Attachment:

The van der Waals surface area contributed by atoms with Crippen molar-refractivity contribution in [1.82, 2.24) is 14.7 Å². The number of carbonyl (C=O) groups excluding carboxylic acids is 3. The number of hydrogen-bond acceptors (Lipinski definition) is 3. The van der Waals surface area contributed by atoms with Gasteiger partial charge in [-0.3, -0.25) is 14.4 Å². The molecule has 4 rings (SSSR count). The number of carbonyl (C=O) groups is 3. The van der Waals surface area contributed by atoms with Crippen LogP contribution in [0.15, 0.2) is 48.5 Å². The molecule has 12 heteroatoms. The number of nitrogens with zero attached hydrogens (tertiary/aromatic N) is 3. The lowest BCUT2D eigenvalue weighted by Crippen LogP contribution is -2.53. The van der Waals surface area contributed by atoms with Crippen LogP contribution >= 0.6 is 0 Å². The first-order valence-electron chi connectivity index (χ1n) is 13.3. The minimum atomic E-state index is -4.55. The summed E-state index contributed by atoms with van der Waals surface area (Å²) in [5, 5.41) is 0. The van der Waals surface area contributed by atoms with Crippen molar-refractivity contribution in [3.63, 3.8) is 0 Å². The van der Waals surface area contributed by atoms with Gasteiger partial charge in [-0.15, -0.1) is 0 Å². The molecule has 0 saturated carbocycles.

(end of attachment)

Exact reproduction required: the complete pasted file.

The van der Waals surface area contributed by atoms with Crippen molar-refractivity contribution in [1.82, 2.24) is 14.7 Å². The number of carbonyl (C=O) groups excluding carboxylic acids is 3. The number of hydrogen-bond acceptors (Lipinski definition) is 3. The van der Waals surface area contributed by atoms with Gasteiger partial charge in [-0.3, -0.25) is 14.4 Å². The molecule has 4 rings (SSSR count). The number of carbonyl (C=O) groups is 3. The van der Waals surface area contributed by atoms with Crippen LogP contribution in [0.15, 0.2) is 48.5 Å². The molecule has 12 heteroatoms. The number of nitrogens with zero attached hydrogens (tertiary/aromatic N) is 3. The lowest BCUT2D eigenvalue weighted by Crippen LogP contribution is -2.53. The van der Waals surface area contributed by atoms with Crippen LogP contribution >= 0.6 is 0 Å². The first-order valence-electron chi connectivity index (χ1n) is 13.3. The minimum atomic E-state index is -4.55. The summed E-state index contributed by atoms with van der Waals surface area (Å²) in [5, 5.41) is 0. The van der Waals surface area contributed by atoms with Crippen molar-refractivity contribution in [3.63, 3.8) is 0 Å². The van der Waals surface area contributed by atoms with Gasteiger partial charge in [-0.15, -0.1) is 0 Å². The molecule has 0 saturated carbocycles.